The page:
Diverse NPS: Camp Founder Girls

So many exciting feelings as we transition into spring.  The weather here is shaping up; we’re back to traveling again, and we’re ready to share a new organization with the Diverse NPS crew.  This month we’re featuring Camp Founder Girls, America’s First Historically Black Summer Camp For Girls.

Below, you’ll find information about Camp Founder Girls and how you can support their work and get involved in their mission. We hope you find inspiration in their incredible efforts to share the outdoors with young women.

Camp Founder Girls Logo


Camp Founder Girls

Camp Founder Girls (Est. 1924)

Camp Founder Girls is a proud program of Black Outside, Inc. After encountering racial discrimination from local summer camp organizations, Mattie Landry launched (founded) her own camp for young Black girls: Camp Founder Girls. Its birth in 1924 made it America's first historically Black summer camp for girls. Renewed in 2019, Camp Founder Girls carries on the proud legacy of Founder Girls past by providing an immersive week-long overnight camp centered on bravery, confidence, creativity, and strength.
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During the month of April, we’ll be sharing the work of an outdoor organization, Camp Founder Girls part of Black Outside, Inc., in our community effort to showcase organizations who are working to create more inclusive outdoor spaces.

After experiencing racial discrimination from local camp organizations, Camp Founder Girls, founder Mattie Landry launched her own summer camp in 1924 in the San Antonio, Texas area. Camp Founder Girls became America’s First Historically Black Summer Camp for girls. Throughout the 1940’s and 1950’s the camp grew, purchasing land and introducing generations of girls to the outdoors, recreation, and the joy that can be found in nature. In 1968 the organization closed operations shortly after Mattie Landry’s retirement.

Camp Founder Girls Circle

In 2019, Camp Founder Girls was officially re-launched under the Black Outside, Inc umbrella of programming.  A new generation of girls from the San Antonio area can now share in the legacy of the summer camp and begin a bright future of better equality in outdoor spaces.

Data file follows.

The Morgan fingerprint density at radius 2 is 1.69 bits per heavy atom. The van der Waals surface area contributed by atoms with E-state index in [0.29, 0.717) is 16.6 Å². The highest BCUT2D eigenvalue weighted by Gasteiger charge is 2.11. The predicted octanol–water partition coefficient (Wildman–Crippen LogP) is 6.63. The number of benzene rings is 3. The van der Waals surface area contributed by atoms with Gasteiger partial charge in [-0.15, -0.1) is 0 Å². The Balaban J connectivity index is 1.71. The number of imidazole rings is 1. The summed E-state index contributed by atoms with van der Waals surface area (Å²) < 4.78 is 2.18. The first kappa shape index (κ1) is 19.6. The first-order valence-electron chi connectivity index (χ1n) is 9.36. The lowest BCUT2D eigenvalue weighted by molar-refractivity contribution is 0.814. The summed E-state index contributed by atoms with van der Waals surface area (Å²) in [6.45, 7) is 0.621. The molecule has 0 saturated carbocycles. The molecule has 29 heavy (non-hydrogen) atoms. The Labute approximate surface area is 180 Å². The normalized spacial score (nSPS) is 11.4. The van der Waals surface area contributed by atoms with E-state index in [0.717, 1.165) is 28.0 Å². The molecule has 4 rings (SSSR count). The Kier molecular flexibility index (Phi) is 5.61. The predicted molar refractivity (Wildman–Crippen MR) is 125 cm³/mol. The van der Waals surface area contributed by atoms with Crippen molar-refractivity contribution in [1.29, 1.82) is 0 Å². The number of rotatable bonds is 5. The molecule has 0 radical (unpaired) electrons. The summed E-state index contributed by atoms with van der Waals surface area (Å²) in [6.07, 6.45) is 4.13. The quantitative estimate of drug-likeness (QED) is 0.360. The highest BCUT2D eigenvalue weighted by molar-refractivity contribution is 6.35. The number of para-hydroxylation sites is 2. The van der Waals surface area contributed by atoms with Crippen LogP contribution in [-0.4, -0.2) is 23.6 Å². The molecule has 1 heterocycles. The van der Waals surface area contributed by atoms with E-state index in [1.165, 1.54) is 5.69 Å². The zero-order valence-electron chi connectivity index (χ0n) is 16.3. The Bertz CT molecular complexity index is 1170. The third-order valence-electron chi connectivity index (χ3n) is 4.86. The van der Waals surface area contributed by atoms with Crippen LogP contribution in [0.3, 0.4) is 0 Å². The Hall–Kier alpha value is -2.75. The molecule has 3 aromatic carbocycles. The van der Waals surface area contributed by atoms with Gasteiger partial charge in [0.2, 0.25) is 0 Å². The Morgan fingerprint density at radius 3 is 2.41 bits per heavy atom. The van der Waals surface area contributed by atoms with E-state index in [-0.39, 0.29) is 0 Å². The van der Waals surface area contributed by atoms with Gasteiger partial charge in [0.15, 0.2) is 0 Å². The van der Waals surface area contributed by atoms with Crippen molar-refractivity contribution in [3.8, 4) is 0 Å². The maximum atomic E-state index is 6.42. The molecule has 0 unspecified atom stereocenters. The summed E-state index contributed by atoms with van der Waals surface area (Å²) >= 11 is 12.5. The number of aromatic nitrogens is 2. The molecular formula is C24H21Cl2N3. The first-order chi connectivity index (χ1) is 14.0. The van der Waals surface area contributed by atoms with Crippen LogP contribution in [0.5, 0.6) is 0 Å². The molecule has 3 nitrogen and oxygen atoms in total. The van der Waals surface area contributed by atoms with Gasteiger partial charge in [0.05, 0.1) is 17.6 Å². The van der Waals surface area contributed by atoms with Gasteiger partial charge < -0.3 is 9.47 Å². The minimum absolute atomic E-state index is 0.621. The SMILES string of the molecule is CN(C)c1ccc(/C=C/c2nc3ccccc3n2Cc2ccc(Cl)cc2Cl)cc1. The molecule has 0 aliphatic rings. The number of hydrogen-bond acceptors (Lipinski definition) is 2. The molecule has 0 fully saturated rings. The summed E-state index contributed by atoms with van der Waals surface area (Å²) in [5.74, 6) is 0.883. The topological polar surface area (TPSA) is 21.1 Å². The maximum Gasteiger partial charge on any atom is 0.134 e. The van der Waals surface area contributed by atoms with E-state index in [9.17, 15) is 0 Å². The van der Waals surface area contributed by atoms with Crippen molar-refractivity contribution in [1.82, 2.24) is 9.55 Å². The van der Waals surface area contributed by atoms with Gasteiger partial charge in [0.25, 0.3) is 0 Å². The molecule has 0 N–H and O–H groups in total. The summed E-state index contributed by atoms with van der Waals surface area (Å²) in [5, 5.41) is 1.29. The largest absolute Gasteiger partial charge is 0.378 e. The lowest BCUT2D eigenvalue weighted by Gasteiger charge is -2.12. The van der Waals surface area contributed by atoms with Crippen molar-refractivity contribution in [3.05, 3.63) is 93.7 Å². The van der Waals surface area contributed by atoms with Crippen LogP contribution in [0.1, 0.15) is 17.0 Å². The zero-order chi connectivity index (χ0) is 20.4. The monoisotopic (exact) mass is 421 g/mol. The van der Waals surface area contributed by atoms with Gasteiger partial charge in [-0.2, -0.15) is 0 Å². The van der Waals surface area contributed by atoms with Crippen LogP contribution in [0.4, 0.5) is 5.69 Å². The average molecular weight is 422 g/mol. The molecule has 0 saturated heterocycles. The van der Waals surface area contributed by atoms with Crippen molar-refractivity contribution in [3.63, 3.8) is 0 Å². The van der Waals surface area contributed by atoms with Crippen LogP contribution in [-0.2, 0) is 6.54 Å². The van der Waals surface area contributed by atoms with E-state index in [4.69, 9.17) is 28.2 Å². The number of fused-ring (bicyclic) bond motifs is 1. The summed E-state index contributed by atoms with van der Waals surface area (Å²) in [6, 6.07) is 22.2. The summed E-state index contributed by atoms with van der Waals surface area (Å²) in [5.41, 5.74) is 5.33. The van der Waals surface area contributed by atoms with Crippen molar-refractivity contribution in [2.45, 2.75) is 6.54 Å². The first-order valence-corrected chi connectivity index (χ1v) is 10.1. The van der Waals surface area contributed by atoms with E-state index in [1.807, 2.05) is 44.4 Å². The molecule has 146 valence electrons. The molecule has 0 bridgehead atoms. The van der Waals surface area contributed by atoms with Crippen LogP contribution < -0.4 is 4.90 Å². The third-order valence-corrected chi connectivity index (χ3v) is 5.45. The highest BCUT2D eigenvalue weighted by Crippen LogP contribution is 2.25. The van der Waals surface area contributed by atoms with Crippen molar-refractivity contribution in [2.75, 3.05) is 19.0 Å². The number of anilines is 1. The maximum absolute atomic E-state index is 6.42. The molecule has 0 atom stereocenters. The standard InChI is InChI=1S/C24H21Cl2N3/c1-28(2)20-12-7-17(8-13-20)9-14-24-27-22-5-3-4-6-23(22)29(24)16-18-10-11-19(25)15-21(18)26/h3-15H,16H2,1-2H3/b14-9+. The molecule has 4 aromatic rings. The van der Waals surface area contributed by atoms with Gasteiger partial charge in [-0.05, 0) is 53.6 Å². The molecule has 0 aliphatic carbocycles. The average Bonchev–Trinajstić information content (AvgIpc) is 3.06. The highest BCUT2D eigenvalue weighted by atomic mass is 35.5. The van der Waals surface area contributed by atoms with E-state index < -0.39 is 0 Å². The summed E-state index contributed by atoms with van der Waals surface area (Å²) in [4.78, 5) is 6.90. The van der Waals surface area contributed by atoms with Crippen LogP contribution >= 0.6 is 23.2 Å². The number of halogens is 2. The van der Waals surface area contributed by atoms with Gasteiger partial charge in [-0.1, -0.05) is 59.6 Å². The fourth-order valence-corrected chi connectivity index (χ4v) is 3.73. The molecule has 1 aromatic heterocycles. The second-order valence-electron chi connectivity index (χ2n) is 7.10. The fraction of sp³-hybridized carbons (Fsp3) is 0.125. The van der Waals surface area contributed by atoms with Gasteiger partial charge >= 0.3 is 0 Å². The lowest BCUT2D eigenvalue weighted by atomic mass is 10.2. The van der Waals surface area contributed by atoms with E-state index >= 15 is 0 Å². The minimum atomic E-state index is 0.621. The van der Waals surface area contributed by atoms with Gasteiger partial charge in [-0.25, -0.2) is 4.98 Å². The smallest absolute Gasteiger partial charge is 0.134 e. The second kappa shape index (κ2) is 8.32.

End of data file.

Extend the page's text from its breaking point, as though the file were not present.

Follow + Share:
You can support Camp Founder Girls by following them on social media and sharing the movement on your social media platforms. By recognizing the need for equal access for everyone in the outdoors, sharing about the movement or making a donation, you are demonstrating your commitment to social justice and more inclusive public lands.



Camp Founder Girls Circle 2


Undoubtedly, our lands should be enjoyed by all of us, but when we look into who is getting access to our lands, we see alarmingly disproportionate statistics that highlight a gap between race and park visitations. When we examine the reasons why these gaps are present—access, education, resources, discrimination and prejudice—we understand that systemic racism in our country is the major contributor to these disappointing disproportions.

In the National Park System, for example, Black Americans make up about 7 percent of visitors, while they are 13 percent of the U.S. population. Moreover, 78 percent of visitors are White.

The end of the Jim Crow era in 1968, showcases that Black American generations have only recently gained the freedom and liberty to move around this country. Still today, minorities face prejudice and discrimination within our outdoor spaces and, often, cannot safely and comfortably enjoy outdoor recreation.


To do so, we are taking action to use our platforms to contribute to the progress that is much needed within the outdoor space and community.

As a part of this community, Park Chasers will join with others in highlighting organizations that are dedicated to bridging the race gap in the outdoor space by connecting opportunities and experiences to people of color.

Each month, we are featuring and focusing on one organization, with the intent to showcase their hard work, raise awareness and support them through funding and donations. We’ll share monthly articles and social media posts along with links for how you can donate.



Organizations like Camp Founder Girls and Black Outdoors, Inc. rely on private donations now more than ever to sustain the work that they do to increase access to the outdoors for everyone.  Consider joining us in making a contribution this month to Camp Founder Girls or another organization centered on diversity and inclusion in the outdoors.


Want to find more information about organizations like Camp Founder Girls?  To see a full overview of organizations we have supported, follow the link below. In this document, you can find information about what organizations like Camp Founder Outdoors and Black Outdoors, Inc., are doing and how you can donate to them directly.


We have also created a submission form if you know of an organization who’s doing the work to make the outdoors more diverse and inclusive. If you want to see them supported, please submit via the form below:
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Greg & Amy
Chasing a visit to all 400+ units in the NPS
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